Forensic Psychiatry and the Internet: Practical Perspectives on Sexual Predators and Obsessional Harassers in Cyberspace

M. G. McGrath and E. Casey,
Journal of the American Academy of Psychiatry and the Law 30(1): 81-94, 2002.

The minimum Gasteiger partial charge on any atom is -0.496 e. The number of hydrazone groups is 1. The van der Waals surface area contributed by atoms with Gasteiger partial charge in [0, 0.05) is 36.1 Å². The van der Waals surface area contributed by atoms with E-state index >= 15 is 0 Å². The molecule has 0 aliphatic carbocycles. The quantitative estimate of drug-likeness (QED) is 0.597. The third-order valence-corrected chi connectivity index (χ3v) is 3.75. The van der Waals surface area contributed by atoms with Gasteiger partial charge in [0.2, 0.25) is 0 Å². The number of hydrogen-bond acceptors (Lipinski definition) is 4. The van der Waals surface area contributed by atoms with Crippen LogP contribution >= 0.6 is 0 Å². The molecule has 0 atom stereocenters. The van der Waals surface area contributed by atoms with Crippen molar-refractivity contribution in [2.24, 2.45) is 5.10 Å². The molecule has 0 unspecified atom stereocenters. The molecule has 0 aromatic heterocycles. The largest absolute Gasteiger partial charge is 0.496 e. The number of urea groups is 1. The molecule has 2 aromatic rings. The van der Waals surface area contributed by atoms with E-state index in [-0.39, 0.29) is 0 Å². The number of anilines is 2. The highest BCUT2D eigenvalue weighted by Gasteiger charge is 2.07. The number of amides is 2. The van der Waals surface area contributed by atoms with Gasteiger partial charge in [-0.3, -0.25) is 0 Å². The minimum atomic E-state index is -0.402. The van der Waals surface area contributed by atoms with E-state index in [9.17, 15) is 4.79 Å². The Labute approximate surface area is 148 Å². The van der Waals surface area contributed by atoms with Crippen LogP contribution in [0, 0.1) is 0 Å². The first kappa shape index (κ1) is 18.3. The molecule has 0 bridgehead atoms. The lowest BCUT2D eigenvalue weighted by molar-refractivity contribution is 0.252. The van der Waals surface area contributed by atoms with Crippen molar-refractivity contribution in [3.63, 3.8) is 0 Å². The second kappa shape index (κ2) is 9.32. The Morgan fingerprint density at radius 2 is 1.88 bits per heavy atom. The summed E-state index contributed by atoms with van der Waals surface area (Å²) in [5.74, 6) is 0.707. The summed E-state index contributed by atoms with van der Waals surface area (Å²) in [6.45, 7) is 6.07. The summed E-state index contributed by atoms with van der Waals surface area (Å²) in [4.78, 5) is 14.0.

The growth of the Internet has revolutionized how society conducts business in many areas. Not to be left behind, the sexual predator and the obsessional harasser have found cyberspace to be a vehicle capable of meeting their needs: obtaining information, monitoring and contacting victims, developing fantasy, overcoming inhibitions, avoiding apprehension, and communicating with other offenders. Although clearly disparate offender categories, these two groups are included in this article because of the likelihood of their using the Internet in pursuit of their goals. Forensic psychiatrists should become familiar with computers and the Internet so that they can conduct relevant psychiatric evaluations of such individuals and can advise attorneys, victims, and law enforcement personnel competently, when retained in that capacity. This article discusses the Internet and its use by the sexual predator and the obsessional harasser, highlighting information of interest to the forensic psychiatrist, including the poorly understood field of digital evidence. Aspects of the Internet, such as on-line dating and cybersex also are covered, because they relate to sexual predation and stalking.